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Palauan Adjectives

The following is a brief discussion about Palauan adjectives. For a longer exploration, please refer to discussions of state verbs in the Joseph Handbooks. According to the official Lewis Joseph grammar book of Palauan, there are no Palauan parts of speech called adjectives. However, Palauan does, of course, have words used to describe other words. In English, we call these words adjectives. Examples of English adjectives are dangerous, beautiful, and hot.

Palauan Resulting State Verbs

In Palauan, words corresponding to English adjectives are called state verbs. There are several types of Palauan state verbs. The most common are resulting state verbs which occur as a result of a verb. Some examples:

Here is a list of seven random Palauan verbs and their resulting state verbs:

bloech, v.r.s.(long object) thrown.
bloech a mla oboech; uloech a bloech er a chetkongel; mechii a uloech, moech a biskang, bechel.
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iliuch, v.r.s.opened; cut open.
iliuch a mla meiiuuch, ruul el diak el telenget, iuechii a mengur, imiuch, iuechel a tuna
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rridm, v.r.s.(fruit) harvested.
rridm a rredimel; mla meridem; nglai a tuu; tuu a rridm.
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seliuch, v.r.s.sprained.
seliuch a mla mesiuch; seliuch a chitechut el diak lorael; siuch.
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selongd, v.r.s.combed; (chain, cord, etc.) broken.
selongd a mla mesongd; songdii; smongd; bdelul a ungil el selongd, sengdel.
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telkakl, v.r.s.propped up; supported; kneeling.
telkakl a delisakl; mla metkakl me ng mesisiich; tukeklii a blai, tukakl a chimal er a tebel; tkeklel.
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telukouk, v.r.s.foreskin pulled down.
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Palauan Anticipating State Verbs

Anticipating state verbs in Palauan are like resulting state verbs. However, instead of describing the state of something after a verb has modified it, these describe the state of something before a verb is anticipated to modify it. Here's seven random Anticipating State Verbs:

debachel, v.a.s.is to be chopped down.
debachel a kirel el medobech; medebes, metuk, dobesii, dobechii a kerrekar, duobech a bambuu, melobech a ngikel,
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dirkall, v.a.s.is to be looked at in a mirror.
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kekuul, v.a.s.is to be pinched; having long nails or claws.
kekuul a kirel el mekuk; kukur, menguk er ngii, kmuk a otengel; diak le kekuul a ngalek.
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kelidel, v.a.s.is to be warmed or heated up.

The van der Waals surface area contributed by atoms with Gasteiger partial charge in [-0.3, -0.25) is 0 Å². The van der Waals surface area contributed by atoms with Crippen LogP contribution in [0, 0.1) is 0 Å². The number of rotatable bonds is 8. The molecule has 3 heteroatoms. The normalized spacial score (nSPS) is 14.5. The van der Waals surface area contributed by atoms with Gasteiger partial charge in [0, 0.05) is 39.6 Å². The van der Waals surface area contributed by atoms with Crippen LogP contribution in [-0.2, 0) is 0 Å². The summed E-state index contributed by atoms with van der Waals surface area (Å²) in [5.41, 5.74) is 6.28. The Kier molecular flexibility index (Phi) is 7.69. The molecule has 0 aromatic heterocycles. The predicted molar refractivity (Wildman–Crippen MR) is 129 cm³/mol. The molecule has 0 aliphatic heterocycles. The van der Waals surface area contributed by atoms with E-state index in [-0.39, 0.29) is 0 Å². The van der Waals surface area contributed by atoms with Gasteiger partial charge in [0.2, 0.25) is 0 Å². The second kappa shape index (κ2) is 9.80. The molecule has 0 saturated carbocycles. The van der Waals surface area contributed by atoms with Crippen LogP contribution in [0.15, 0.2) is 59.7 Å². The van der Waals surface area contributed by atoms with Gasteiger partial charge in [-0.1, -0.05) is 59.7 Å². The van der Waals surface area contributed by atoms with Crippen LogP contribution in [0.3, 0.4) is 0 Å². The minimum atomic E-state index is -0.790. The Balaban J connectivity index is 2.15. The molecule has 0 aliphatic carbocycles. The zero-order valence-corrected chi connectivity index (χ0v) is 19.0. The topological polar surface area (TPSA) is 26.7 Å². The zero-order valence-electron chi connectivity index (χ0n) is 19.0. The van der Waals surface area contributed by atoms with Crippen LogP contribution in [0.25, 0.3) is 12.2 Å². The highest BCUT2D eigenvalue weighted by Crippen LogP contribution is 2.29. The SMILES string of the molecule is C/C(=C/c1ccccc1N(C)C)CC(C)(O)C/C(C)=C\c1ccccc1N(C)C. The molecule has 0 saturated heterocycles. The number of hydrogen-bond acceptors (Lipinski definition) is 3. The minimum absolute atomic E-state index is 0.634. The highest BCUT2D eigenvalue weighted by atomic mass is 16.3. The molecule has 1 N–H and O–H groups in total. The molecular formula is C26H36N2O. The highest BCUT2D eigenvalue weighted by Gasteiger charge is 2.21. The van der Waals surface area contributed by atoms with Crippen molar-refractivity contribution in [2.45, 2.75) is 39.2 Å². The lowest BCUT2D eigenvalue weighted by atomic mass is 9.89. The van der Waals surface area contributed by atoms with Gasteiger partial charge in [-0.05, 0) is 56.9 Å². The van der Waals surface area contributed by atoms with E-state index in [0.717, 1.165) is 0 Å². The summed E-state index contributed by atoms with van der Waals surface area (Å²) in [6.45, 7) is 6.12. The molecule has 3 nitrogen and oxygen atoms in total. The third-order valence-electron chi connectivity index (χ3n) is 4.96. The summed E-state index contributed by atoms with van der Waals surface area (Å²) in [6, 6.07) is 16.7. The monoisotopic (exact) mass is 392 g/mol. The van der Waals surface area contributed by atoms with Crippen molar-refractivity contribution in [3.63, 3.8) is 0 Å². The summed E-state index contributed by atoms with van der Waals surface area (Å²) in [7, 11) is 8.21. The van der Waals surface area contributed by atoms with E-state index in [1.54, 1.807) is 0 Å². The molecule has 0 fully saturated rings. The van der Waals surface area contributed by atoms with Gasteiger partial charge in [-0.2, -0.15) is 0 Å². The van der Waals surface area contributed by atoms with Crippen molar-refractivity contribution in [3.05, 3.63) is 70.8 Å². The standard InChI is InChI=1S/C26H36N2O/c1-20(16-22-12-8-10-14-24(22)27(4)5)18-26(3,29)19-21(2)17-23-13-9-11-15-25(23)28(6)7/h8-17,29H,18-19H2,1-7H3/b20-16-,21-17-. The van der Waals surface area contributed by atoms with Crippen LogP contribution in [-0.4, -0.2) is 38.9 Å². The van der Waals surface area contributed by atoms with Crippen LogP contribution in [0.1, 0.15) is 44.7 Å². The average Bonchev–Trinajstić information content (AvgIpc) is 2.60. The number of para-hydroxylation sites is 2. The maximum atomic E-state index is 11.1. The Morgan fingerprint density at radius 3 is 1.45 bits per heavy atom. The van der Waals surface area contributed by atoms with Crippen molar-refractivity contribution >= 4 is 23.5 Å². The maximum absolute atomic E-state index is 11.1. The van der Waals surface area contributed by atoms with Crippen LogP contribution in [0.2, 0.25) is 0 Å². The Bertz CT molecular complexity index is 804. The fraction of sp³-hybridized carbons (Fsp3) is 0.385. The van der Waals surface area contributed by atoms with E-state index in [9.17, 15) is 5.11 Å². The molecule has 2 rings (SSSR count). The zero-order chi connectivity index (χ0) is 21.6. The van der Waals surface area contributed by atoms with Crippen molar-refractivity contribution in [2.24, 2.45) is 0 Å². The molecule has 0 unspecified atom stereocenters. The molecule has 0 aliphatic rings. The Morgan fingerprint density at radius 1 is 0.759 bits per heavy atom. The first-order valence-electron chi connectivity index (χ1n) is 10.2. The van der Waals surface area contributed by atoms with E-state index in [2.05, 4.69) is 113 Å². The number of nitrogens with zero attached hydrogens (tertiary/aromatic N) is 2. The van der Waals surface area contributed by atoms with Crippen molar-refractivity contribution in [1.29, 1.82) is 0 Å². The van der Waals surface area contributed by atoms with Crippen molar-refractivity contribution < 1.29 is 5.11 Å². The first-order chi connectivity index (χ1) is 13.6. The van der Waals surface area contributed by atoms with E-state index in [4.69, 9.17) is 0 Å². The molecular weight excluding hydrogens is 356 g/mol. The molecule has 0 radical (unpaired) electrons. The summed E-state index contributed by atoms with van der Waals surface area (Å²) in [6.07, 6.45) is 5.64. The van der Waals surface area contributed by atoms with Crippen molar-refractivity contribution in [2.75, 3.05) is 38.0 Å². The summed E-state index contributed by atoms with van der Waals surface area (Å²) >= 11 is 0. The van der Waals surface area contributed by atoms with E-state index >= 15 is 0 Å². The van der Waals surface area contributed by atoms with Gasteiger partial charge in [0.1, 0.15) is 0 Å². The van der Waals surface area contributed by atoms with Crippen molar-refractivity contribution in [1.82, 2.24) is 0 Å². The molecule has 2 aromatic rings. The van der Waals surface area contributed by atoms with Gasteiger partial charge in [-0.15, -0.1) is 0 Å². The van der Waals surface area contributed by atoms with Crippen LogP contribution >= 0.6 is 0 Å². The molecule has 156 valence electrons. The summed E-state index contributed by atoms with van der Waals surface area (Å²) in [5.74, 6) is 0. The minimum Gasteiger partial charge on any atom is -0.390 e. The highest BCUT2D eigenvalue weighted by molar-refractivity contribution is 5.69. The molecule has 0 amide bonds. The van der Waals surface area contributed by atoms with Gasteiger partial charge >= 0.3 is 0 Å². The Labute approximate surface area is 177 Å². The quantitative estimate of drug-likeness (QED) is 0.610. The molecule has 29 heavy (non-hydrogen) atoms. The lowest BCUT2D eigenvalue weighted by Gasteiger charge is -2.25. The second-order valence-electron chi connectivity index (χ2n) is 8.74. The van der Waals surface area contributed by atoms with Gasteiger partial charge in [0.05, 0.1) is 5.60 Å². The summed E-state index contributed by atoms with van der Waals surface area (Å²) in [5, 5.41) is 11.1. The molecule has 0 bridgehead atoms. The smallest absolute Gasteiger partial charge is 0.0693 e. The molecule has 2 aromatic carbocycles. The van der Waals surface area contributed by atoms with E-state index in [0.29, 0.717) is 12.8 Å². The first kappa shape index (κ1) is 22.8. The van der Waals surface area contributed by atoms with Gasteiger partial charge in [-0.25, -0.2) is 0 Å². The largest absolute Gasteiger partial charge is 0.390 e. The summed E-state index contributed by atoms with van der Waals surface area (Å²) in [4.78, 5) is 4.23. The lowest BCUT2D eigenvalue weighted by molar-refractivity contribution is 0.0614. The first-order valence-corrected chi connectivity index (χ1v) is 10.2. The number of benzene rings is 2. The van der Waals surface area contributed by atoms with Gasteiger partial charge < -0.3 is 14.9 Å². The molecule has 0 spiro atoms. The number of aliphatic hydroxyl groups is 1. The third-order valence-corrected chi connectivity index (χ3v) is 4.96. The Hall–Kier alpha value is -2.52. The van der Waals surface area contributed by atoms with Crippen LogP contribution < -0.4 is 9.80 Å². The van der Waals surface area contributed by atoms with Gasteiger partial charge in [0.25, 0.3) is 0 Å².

kelidel a beot el mo mekeald; soal el mekeald; blai el smengt kelidel.
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ngesekill, v.a.s.is to be divided, separated or moved out of the way; (wood) is to be removed from fire.
ngesekill a kirel mengesakl; melsakl, idungel a ngesekill; ngosakl; mo chacheroid; ngeseklel.
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ochisall, v.a.s.is to be emptied.
ochisall a kirel el mochis; diak el ochisall a ollumel, di kirel el ngar ngii a ilumel; ochisir a klengoes.
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odengelengelall, v.a.s.is to be sent or thrown down slope; is to be sailed downwind.
odengelengelall a kirel modengelengel; odengelengel a kerrekar er a taoch.
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State Verbs with Related Nouns

In English, a common thing to do is to ask 'how XXXX is something,' where XXXX is an adjective. For example, 'how hot is that,' or 'how dangerous is that,' are common English expressions.

This is true in Palauan as well in a form like, 'ng uangarang a kleldelel,' which translates literally perhaps to something like, 'it is like what, its heat,' or figuratively as, 'how hot is it.' The word kleldelel is a possessed noun meaning 'its heat.' See the nouns page for a longer explanation of possessed nouns.

Many of these Palauan nouns have related state verbs which translate to, and are used as, English adjectives. Here is a list of seven random Palauan nouns along with their corresponding state verbs.

Palauan_NounEngish_NounPalauan_AdjEnglish_Adj
iudoraiburent-a-car; U-drive car.iudoraibu (woman) loose or fast.
burachedskin disease in which white spots spread over body.burachedskin disease in which white spots spread over body.
chemadechcoconut sap.chemadech (plant) unripe or green; (food) raw or uncooked; be in full standing position when dancing; brand new.
chiechabhole; hollow; cavity (in tooth).mechiechab hole.
chullrain; rainy season.chullrainy.
kosuiperfume.bekekosuismell strongly of perfume.
tutkwart on sole of foot; disease of kebui leaves.tutkwart on sole of foot; disease of kebui leaves.

Reng Idioms as Adjectives

There are many Palauan expressions which use a state verb to describe the Palauan word reng which means spirit or heart. These are idioms which mean their literal and figurative meanings are not the same. Typically, but not always, the figurative meaning describes an emotion. An example is kesib a reng, which literally means a sweaty heart but figuratively it means to be angry. Here is a list of seven random examples of these reng idioms:

PalauanEnglish
klou er a renguldetermined.
bechelechelingaol a rengulselfish; greedy; stingy; self-centered.
melemedem er a rengulcool down one's anger.
meched a rengulthirsty; impatient; prone to overreact; (deprived and) having strong desire for.
mederdirk a rengulfeel scorn for.
seselk a rengulbored; impatient.
keremerem a rengulstupid; ignorant.

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